Thanks for confirming that there's no natural
way to format percentages. While labels work
fine if you know ahead of time what your values
are, more general applications require (as far
as I can tell) embedding (100 times) the value
in a string.
I agree that units are best stated only once,
but there are always exceptions. Some journals
have awkward guidelines for their tables and
figures. The problem most recently arose for me
in creating a series of figures where the units
turn out to be in hundredths of a percent; putting
0.01,0.02, etc along the axis with "percentage points"
in the title seems to confuse more than clarify -
practiced readers still want to see them as 1%, 2%,
etc. So I wanted 0.01%, 0.02%,... along the axis.
However, I will be making a lot of these, and sometimes
the labels will even be in half hundredths - 0.015%, etc -
so using value labels on the fly is a real nusiance.
Obviously - judging from the posts here - reasonable people
differ on the need for a % format, but that would be reason
enough to add it and let reasonable people decide what works
best for them.
On a similar note, as regards:
(although vibratory patterns in graphs are
banned until the end of time).
I often submit figures to journals, including high-impact
medical journals, that refuse grey-scale figures. As long
as Stata continues to ban hatching or speckling or such,
I have no choice but to export my data to, eg, Excel for
creating figures for submission. And while some will say
that proper labeling would get around this, I retort that
if it were so there would be no reason for Stata to support
I doubt you're missing anything. If you
say within a -*label()- option
you are saying that even though the
number is really .375 you want a display
of "37.5%". This is a self-knitted percent
format on the fly.
As you are being straight with Stata,
and Stata understands you exactly,
and this is well understood as a need and well
documented, I fail to see that any
trickery is involved, let alone required.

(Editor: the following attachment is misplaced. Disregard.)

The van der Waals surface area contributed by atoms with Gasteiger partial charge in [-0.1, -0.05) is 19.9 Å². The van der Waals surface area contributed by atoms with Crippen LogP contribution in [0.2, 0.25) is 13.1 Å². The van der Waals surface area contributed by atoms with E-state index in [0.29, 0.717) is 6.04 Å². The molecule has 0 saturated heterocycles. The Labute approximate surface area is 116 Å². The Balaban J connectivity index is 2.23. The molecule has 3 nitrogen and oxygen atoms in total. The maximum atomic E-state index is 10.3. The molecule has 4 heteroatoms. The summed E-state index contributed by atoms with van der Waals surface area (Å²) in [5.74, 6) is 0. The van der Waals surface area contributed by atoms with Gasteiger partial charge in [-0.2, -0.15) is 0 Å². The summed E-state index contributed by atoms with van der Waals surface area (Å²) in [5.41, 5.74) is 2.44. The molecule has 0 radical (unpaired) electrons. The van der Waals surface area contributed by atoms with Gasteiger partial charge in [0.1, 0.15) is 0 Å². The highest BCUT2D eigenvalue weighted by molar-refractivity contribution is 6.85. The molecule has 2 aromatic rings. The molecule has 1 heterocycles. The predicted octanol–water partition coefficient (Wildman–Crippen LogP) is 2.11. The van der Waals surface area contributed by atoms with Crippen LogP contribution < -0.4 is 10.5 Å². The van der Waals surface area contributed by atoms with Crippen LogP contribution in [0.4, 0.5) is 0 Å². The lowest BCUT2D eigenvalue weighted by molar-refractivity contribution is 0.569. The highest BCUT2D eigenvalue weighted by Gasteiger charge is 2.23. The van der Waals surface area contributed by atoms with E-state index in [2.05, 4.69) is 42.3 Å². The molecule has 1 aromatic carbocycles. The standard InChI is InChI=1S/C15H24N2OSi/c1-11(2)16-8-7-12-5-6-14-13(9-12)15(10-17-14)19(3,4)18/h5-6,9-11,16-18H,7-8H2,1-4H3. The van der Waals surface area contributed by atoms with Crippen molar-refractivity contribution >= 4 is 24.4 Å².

The only issue, as has been pointed out more
than once already, is that a percent
format would might less typing whenever
you want this. Those who prefer to say
"%" once can already do it concisely by
just displaying the text character; those
who prefer that a series of percents should
all bear the percent sign will miss a percent
-format- much more.
It isn't so much the labels as the formatting of numbers.
Suppose one has a
0/1 variables indicating positive/negative. Then in hbar, for
can get .375 to display with blabel. However I really want 37.5 or
sometimes 37.5%. I can only do that by tricking Stata -
unless I am missing
At 12:36 PM 6/13/2005, you wrote:
>I have suggested this as a possibility privately
>to StataCorp, although I have two moods about it.
>In either a graph or a table, I find repeated
>percent symbols to be a constant element that
>should be factored out, as it were, and used
>just once, for example in a row or column heading or
>in an axis title.
>However, it is arguable whether StataCorp
>should play arbiter of elegance (for which
>the historical precedents are not attractive)
>whenever enough users really want something
>(although vibratory patterns in graphs are
>banned until the end of time).
>However, I don't know exactly what Jeph means here by
>conversion to string. You can use labels on
>the fly, as in
>... , yla(0 "0%" 10 "10%") ...
>the only problem being the tedium of typing.
>I'll add -prefix()- and -postfix()- options to
>my -mylabels- if I sense enough interest.
> > I often work with percentages, and find it somewhat annoying that
> > I have to convert numbers to strings to get them to show up with
> > a %-sign. This is particularly a nusiance with graphs, where
> > a histogram
> > that might naturally use %s on the y-axis cannot be persuaded
> > to do so without generating the frequencies first, relabeling them
> > as strings with %s, and then making a two-plot. Is there
a trick that
> > I don't know about? Is there a reason that Stata avoids, eg,
> > -format %6.1p-?
> > Seems like it would be a trivial modification at some level.
> > BTW, I use Stata 9, in case it matters.
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